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it's prog jim but not as we know it

A somewhat awkward, taciturn character, Martin Grech has steadfastly remained in the shadows since this was released.

As such, he’s never considered to be one of the most fundamentally intriguing artists of the 21st century. But this album, his debut, should be regarded as an imperious collection of musical ideas and ideals.

It came out just as Grech was getting attention, with the title track being used on a major TV advertising campaign. This sort of attention, though, didn’t seem to phase Grech. Nor did it lead to him attempting to finesse any commercial momentum he might have gained from such exposure. So, the Open Heart Zoo album is untainted, individual, and never compromises on the man’s overall vision.

It’s not easy to access. From opening song Here It Comes, Grech’s high pitched vocals are organically soothing yet also slightly distant. Not a singer who wears his soul on his sleeve, Grech is almost reluctant to bare inner emotions, preferring instead to document dispassionately. However, there’s an intimacy and warmth about the music he simply cannot deny. It’s this clash between logic and instinct that makes the song work, and this is true of everything as the album progresses.

Grech pulls in influences from 70s, 80s and 90s, straddling Anathema, Radiohead, Camel and Nine Inch Nails. In the process he builds layers of sounds, within which are weaved clever and concise lyrical imagery. Everything also interconnects. So, as Dali follows on from Open Heart Zoo, before leading into Tonight, you feel like you’re being taken on a diffuse journey through the alien landscape of Grech’s mind. Without perhaps realising it, he exposes a lot of agitation, loneliness and despair, yet never makes anything sound like a plea for sympathy.

And he becomes surreal, even pretentious on Death Of A Loved One. This lasts for over 20 minutes, but half of it is unbroken silence leading into the final four minutes of music, which is actually titled Ill. Oddly, the hypnotic resolve of the early part of this track makes the subsequent silence appear creative and the ideal resolution of the album, before Ill jumps you back to a reality of sound.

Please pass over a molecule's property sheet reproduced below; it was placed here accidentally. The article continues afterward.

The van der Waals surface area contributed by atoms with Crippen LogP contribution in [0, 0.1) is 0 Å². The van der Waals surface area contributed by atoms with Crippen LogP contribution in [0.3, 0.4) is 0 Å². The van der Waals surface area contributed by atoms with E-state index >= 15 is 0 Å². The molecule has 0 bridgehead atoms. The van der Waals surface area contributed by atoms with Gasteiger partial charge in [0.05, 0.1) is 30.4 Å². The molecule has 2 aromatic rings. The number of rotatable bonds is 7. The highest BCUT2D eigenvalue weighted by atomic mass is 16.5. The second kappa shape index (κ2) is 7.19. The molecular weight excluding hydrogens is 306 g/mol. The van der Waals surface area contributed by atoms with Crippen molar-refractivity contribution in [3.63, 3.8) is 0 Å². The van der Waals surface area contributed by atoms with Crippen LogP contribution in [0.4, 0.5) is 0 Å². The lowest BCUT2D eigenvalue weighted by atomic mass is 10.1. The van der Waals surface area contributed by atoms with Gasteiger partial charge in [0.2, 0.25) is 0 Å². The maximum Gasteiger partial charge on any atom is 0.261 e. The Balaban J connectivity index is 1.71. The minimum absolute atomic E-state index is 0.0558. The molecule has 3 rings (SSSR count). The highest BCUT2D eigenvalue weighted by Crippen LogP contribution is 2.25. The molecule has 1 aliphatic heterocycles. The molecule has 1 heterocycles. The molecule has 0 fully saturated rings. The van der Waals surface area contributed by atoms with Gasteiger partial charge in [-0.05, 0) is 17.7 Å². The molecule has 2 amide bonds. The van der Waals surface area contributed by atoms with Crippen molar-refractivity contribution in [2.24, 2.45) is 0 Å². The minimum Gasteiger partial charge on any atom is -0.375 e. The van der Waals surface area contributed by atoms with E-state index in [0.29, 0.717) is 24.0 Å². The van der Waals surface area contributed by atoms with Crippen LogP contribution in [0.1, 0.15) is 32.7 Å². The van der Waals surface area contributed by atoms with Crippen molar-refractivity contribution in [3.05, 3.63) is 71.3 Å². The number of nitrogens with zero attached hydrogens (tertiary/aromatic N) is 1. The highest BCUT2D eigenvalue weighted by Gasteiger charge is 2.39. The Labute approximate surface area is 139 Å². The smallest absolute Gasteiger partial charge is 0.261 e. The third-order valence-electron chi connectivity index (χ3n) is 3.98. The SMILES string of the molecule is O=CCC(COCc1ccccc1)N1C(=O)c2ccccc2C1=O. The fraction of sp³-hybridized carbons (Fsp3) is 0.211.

Grech also has a flair for building up a track to make a full dramatic impact. On Penicillin, he starts with a gloomy loan piano, before escalating the mood to a crescendo, and then taking it back down to a gliding outro. It’s all enhanced by Andy Ross’ sympathetic production.

Open Heart Zoo deserved to be an album feted and acclaimed for its unique twist on the more ambient side of progressive music. Grech, though, was probably relieved it got overlooked, as it’s allowed him to be artistically unyielding.

Malcolm Dome had an illustrious and celebrated career which stretched back to working for Record Mirror magazine in the late 70s and Metal Fury in the early 80s before joining Kerrang! at its launch in 1981. His first book, Encyclopedia Metallica (opens in new tab), published in 1981, may have been the inspiration for the name of a certain band formed that same year. Dome is also credited with inventing the term "thrash metal" while writing about the Anthrax song Metal Thrashing Mad in 1984. He would later become a founding member of RAW rock magazine in 1988.

In the early 90s, Malcolm Dome was the Editor of Metal Forces magazine, and also involved in the horror film magazine Terror, before returning to Kerrang! for a spell. With the launch of Classic Rock magazine in 1998 he became involved with that title, sister magazine Metal Hammer, and was a contributor to Prog magazine since its inception in 2009. He was actively involved in Total Rock Radio (opens in new tab), which launched as Rock Radio Network in 1997, changing its name to Total Rock in 2000. In 2014 he joined the TeamRock online team as Archive Editor, uploading stories from all of our print titles and helping lay the foundation for what became Louder.

Dome was the author of many books on a host of bands from AC/DC to Led Zeppelin and Metallica, some of which he co-wrote with Prog Editor Jerry Ewing.